"I think this is purely an internal issue," Nabil told Reuters.
A year after an Egyptian uprising that toppled U.S.-aligned President Hosni Mubarak, Israelis fret at the rise of Islamist politicians in Cairo who firmly back the Palestinians and resent ties with the Jewish state.
Both countries have sought to play down any threat to their landmark 1979 peace accord in public and Israeli ships - including naval vessels - have continued to sail through the canal.
Oded Eran, a retired Israeli diplomat who is now senior research fellow at Tel Aviv University's Institute for National Security Studies, said global traders were increasingly looking at overland transport alternatives to sea routes.
"Going through Suez costs a lot of money in demurrage," he said, describing the time-consuming process of ships obtaining permission to enter the canal and transiting.
Israeli media projected the train line would cost around $2 billion to build. Its Transport Ministry said it was seeking a Chinese company to build it and estimated it would take up to five years to complete.
Israel is heavily dependent on imports, especially for energy, and is wary of any potential threat to supplies. It launched the 1967 war after Egypt blockaded the Strait of Tiran between Egypt and Saudi Arabia, cutting off Eilat.
Eran doubted Egypt would again threaten Israeli shipping, and said he believed assurances by the Netanyahu government that the railway would be primarily a commercial, rather than a security, asset.
Israeli officials linked the project to wider efforts to vitalise Israel's southern desert regions, including a pipeline between Eilat and Ashdod which is envisaged will pump natural gas from Mediterranean platforms for export through the Red Sea. (Writing by Dan Williams, Editing by Jeffrey Heller; Additional reporting by Ari Rabinovitch; Editing by Ben Harding)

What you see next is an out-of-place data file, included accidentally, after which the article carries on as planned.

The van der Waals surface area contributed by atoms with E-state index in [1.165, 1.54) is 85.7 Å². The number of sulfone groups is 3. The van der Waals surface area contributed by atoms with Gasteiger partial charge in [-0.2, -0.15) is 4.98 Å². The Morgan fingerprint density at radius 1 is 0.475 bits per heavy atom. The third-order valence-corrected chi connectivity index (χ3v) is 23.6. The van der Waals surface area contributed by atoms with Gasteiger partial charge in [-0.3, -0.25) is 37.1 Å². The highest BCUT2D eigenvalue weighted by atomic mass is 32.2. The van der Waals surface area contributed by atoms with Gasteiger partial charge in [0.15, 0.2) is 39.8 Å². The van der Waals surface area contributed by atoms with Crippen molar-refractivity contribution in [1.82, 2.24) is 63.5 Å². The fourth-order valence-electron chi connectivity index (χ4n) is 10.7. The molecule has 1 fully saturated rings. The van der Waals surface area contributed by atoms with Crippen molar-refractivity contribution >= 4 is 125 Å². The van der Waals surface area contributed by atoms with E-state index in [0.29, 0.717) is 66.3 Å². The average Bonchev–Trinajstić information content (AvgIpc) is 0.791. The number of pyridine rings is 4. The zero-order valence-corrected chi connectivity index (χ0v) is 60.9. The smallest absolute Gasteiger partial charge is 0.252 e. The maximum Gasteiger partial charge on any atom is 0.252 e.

Minister of Energy and Water, Dr. Uzi Landau, instructed the Israel Electric Company (IEC) Sunday to press ahead with the laying of an underwater cable to Cyprus. The IEC is to prepare a memorandum of understanding (MOU) that it will sign along with DEH Quantum Energy, a firm controlled by the Electric Company of Greece, the Cyprus Bank and another private firm.Cyprus as IAF base?
The IEC and DEH are expected to sign the MOU in a few weeks' time. This will lead to a feasibility study, which will be followed – if all goes well – by ratification of the project by the Israeli and Cypriot governments, in the course of 2012.
The cable will be 270 km. long and provide an energy connection between Israel and Cyprus, 2,000 meters below sea level. Electricity will be able to flow in both directions at a capacity of up to 2,000 megawatts. Another cable will connect Cyprus and Crete, which is part of the Greek electricity grid. Therefore, Israel will effectively be connected to the European electricity grid.